Rating: thumbs up

Thor At The Bus Stop (2009)

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Before I start, go and buy this movie. Seriously. You won’t regret it, and independent filmmakers will make a few quid. I wholeheartedly recommend it.

 

The Thompsons, Jerry and Mike, are hard workers. “Thor At The Bus Stop“ features them as writers, directors, stars, editors, and cameramen (their relative G Scott Thompson also has a number of jobs on the movie). With something this clever and good, I wish I could point to their career in indie cinema, but there’s really nothing – a couple of short films, then this. I also wish I could point to a much bigger career after this movie, as it deserved to be an indie hit – but it looks like a few more short films, then 2014’s “Popovich and the Voice of the Fabled American West”. Seriously, people with money! Invest in these guys!

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As I watched this, my initial impression changed. I thought it was a fairly broad comedy, masquerading as a “Slacker” style indie drama; but the more I saw of it, the more I realised it was actually a very clever, moderately profound movie masquerading as a fairly broad comedy masquerading as a “Slacker” style indie drama. There’s a lot to love and a lot to take in, which is incredibly surprising for a movie which looks like it was filmed almost entirely in a deserted suburb one bright summer’s day, and where most of the budget went on the cameo by Teller (of “Penn and“ fame).

 

A couple of guys apparently suffering from some sort of anhedonia are driving round one day, wondering why nothing interesting ever happens. While wondering whether to just follow someone round to really get into their story, they pass Thor, stood at a bus stop. Yes, the Thor! A little kid walks up and starts giving him grief so he walks off to find another bus stop, then the movie, in a way which seems random at first, introduces new character after new character. I was about to make the second reference to “Slacker” but that movie never introduced characters like this:

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So, there’s a fake news crew; a couple of cops who arrested Teller; a guy with a roadsign through his chest; Passenger Seat Pete, the guy who’s too laid back, and his girlfriend Trish who wants him to act like an asshole more often; the great Ultra Stan, pizza delivering philosopher; One-Way Walter, car-jacker and wannabe murderer; White Trash Chuck, who’s got a heart of gold underneath those tattoos; among many others. The majority of the movie is these people seemingly aimlessly driving or wandering the streets, but as they meet, they bounce off each other in fascinating and hilarious ways, progressing their own little stories and that of the overall movie. The development, the chain reaction of the stories, consists of some seriously clever filmmaking.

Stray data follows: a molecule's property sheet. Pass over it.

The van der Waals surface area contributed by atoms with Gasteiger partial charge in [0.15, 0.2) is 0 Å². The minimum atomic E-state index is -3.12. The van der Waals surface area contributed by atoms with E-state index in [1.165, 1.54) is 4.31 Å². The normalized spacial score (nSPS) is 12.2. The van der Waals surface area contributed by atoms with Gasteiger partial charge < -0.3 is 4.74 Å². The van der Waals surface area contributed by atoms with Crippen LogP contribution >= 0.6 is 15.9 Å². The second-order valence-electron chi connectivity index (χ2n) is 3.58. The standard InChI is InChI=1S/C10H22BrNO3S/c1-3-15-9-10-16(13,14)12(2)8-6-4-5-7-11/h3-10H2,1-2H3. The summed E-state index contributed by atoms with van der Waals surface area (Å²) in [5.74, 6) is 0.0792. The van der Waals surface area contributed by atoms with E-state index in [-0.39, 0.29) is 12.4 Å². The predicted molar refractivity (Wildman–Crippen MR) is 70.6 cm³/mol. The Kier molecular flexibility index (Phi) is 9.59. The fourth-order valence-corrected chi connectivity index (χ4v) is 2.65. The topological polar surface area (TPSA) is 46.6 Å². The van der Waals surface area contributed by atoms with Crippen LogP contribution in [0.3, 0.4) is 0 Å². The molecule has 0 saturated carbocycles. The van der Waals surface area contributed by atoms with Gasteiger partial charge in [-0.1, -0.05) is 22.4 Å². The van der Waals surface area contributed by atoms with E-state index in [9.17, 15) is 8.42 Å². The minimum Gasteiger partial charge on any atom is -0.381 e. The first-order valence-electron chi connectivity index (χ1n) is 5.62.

The central melancholy comes from Thor himself. It’s the Twilight of the Gods, and he’s off to fight the world-snake Jörmungandr (an ouroboros, a snake so large it is pictured devouring its own tail). He knows how it’ll go – he’ll win, but with its dying movement the snake will cover him in venom, killing Thor too; and as no-one even remembers he exists any more, he’s feeling pretty bad about having to die to protect them. Also, he’s sort of a dick, which is a touch I liked. That feeling settles over the rest of the proceedings, even the more knockabout comedy moments, and it’s to the movie’s credit.

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The Thompsons play Thor and White Trash Chuck, and they both do a fine job (although Thor, and one or two others, skate that fine line between being deadpan and just not being very good actors). By and large, though, the cast, made up largely of friends of the directors, is much better than they have any right to be. Ultra Stan, Trish and One Way Walter are all superb.

 

“Thor At The Bus Stop” even has a great ending, a rare example of an indie movie that absolutely nails it. It looks good too, with the beautiful blue sky and the flat outskirts of Las Vegas standing in for Anytown. Go and buy this!

 

Rating: thumbs up

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Over-Sexed Rugsuckers From Mars (1989)

OverSexedRugsuckersFromMarsThis movie is, like few others, inextricably linked with my youth. I found a VHS of this on a market one day, was entranced by the title (obviously) and watched it over and over with my group of friends, forced it on unsuspecting visitors to my house, and so on. But that was 15 years ago, so how does it hold up?

For a film which apparently cost $1,100, beginning to end, it’s an absolutely amazing achievement, a demented gonzo comedy which seems even stranger today. If you’re at all interested in low-budget filmmaking, and don’t mind a weird hobo performing a sex act on a tiny plasticine alien, you’ll have a great time with this.